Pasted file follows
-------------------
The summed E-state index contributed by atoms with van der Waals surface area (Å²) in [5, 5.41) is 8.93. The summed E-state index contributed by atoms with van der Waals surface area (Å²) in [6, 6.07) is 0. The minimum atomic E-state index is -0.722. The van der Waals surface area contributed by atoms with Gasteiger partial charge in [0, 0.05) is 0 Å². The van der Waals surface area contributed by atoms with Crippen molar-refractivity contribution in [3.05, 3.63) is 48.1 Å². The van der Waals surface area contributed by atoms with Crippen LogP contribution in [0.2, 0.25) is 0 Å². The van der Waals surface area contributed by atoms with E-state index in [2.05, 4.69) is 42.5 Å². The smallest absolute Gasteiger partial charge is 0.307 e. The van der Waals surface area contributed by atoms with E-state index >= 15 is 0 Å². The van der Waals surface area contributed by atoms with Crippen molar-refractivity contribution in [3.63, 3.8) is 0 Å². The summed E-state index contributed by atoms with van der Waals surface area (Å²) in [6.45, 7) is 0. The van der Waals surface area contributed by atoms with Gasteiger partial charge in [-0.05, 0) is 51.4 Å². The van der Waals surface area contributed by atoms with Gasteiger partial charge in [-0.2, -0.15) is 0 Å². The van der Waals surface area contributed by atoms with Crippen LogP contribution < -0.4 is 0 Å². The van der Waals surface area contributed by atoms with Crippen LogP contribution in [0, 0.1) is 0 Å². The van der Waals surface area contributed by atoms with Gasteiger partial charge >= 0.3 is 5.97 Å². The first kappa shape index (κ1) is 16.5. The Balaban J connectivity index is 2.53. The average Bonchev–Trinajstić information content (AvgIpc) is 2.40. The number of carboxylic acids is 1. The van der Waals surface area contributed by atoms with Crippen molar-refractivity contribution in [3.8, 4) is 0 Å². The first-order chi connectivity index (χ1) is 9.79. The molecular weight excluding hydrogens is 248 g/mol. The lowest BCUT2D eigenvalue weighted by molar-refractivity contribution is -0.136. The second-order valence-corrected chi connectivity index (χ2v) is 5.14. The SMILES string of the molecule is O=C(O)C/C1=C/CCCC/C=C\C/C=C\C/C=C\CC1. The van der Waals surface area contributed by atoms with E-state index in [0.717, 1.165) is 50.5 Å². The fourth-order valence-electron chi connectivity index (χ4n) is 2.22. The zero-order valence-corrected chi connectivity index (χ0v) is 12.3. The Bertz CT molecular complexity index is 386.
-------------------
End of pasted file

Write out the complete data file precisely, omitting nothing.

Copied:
The summed E-state index contributed by atoms with van der Waals surface area (Å²) in [5, 5.41) is 8.93. The summed E-state index contributed by atoms with van der Waals surface area (Å²) in [6, 6.07) is 0. The minimum atomic E-state index is -0.722. The van der Waals surface area contributed by atoms with Gasteiger partial charge in [0, 0.05) is 0 Å². The van der Waals surface area contributed by atoms with Crippen molar-refractivity contribution in [3.05, 3.63) is 48.1 Å². The van der Waals surface area contributed by atoms with Crippen LogP contribution in [0.2, 0.25) is 0 Å². The van der Waals surface area contributed by atoms with E-state index in [2.05, 4.69) is 42.5 Å². The smallest absolute Gasteiger partial charge is 0.307 e. The van der Waals surface area contributed by atoms with E-state index >= 15 is 0 Å². The van der Waals surface area contributed by atoms with Crippen molar-refractivity contribution in [3.63, 3.8) is 0 Å². The summed E-state index contributed by atoms with van der Waals surface area (Å²) in [6.45, 7) is 0. The van der Waals surface area contributed by atoms with Gasteiger partial charge in [-0.05, 0) is 51.4 Å². The van der Waals surface area contributed by atoms with Gasteiger partial charge in [-0.2, -0.15) is 0 Å². The van der Waals surface area contributed by atoms with Crippen LogP contribution < -0.4 is 0 Å². The van der Waals surface area contributed by atoms with Crippen LogP contribution in [0, 0.1) is 0 Å². The van der Waals surface area contributed by atoms with Gasteiger partial charge >= 0.3 is 5.97 Å². The first kappa shape index (κ1) is 16.5. The Balaban J connectivity index is 2.53. The average Bonchev–Trinajstić information content (AvgIpc) is 2.40. The number of carboxylic acids is 1. The van der Waals surface area contributed by atoms with Crippen molar-refractivity contribution in [3.8, 4) is 0 Å². The first-order chi connectivity index (χ1) is 9.79. The molecular weight excluding hydrogens is 248 g/mol. The lowest BCUT2D eigenvalue weighted by molar-refractivity contribution is -0.136. The second-order valence-corrected chi connectivity index (χ2v) is 5.14. The SMILES string of the molecule is O=C(O)C/C1=C/CCCC/C=C\C/C=C\C/C=C\CC1. The van der Waals surface area contributed by atoms with E-state index in [0.717, 1.165) is 50.5 Å². The fourth-order valence-electron chi connectivity index (χ4n) is 2.22. The zero-order valence-corrected chi connectivity index (χ0v) is 12.3. The Bertz CT molecular complexity index is 386.